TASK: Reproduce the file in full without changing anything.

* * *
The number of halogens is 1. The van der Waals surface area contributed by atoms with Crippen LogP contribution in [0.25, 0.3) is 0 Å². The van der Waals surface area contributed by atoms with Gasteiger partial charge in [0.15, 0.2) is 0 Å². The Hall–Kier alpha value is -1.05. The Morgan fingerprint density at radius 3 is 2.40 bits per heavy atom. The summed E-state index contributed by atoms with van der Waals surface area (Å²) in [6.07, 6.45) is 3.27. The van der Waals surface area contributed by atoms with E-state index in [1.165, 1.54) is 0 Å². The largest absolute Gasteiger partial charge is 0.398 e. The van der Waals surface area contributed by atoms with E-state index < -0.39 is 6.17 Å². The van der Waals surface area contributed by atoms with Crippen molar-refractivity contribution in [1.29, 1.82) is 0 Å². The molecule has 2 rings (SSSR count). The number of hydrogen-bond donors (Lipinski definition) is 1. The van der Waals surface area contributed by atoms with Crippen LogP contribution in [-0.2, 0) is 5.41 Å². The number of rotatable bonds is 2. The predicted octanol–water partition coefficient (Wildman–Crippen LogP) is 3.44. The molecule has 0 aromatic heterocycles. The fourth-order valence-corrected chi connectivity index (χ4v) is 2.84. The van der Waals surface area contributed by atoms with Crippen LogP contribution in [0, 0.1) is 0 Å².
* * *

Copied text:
The number of halogens is 1. The van der Waals surface area contributed by atoms with Crippen LogP contribution in [0.25, 0.3) is 0 Å². The van der Waals surface area contributed by atoms with Gasteiger partial charge in [0.15, 0.2) is 0 Å². The Hall–Kier alpha value is -1.05. The Morgan fingerprint density at radius 3 is 2.40 bits per heavy atom. The summed E-state index contributed by atoms with van der Waals surface area (Å²) in [6.07, 6.45) is 3.27. The van der Waals surface area contributed by atoms with E-state index in [1.165, 1.54) is 0 Å². The largest absolute Gasteiger partial charge is 0.398 e. The van der Waals surface area contributed by atoms with E-state index < -0.39 is 6.17 Å². The van der Waals surface area contributed by atoms with Crippen molar-refractivity contribution in [1.29, 1.82) is 0 Å². The molecule has 2 rings (SSSR count). The number of hydrogen-bond donors (Lipinski definition) is 1. The van der Waals surface area contributed by atoms with Crippen LogP contribution in [-0.2, 0) is 5.41 Å². The number of rotatable bonds is 2. The predicted octanol–water partition coefficient (Wildman–Crippen LogP) is 3.44. The molecule has 0 aromatic heterocycles. The fourth-order valence-corrected chi connectivity index (χ4v) is 2.84. The van der Waals surface area contributed by atoms with Crippen LogP contribution in [0, 0.1) is 0 Å².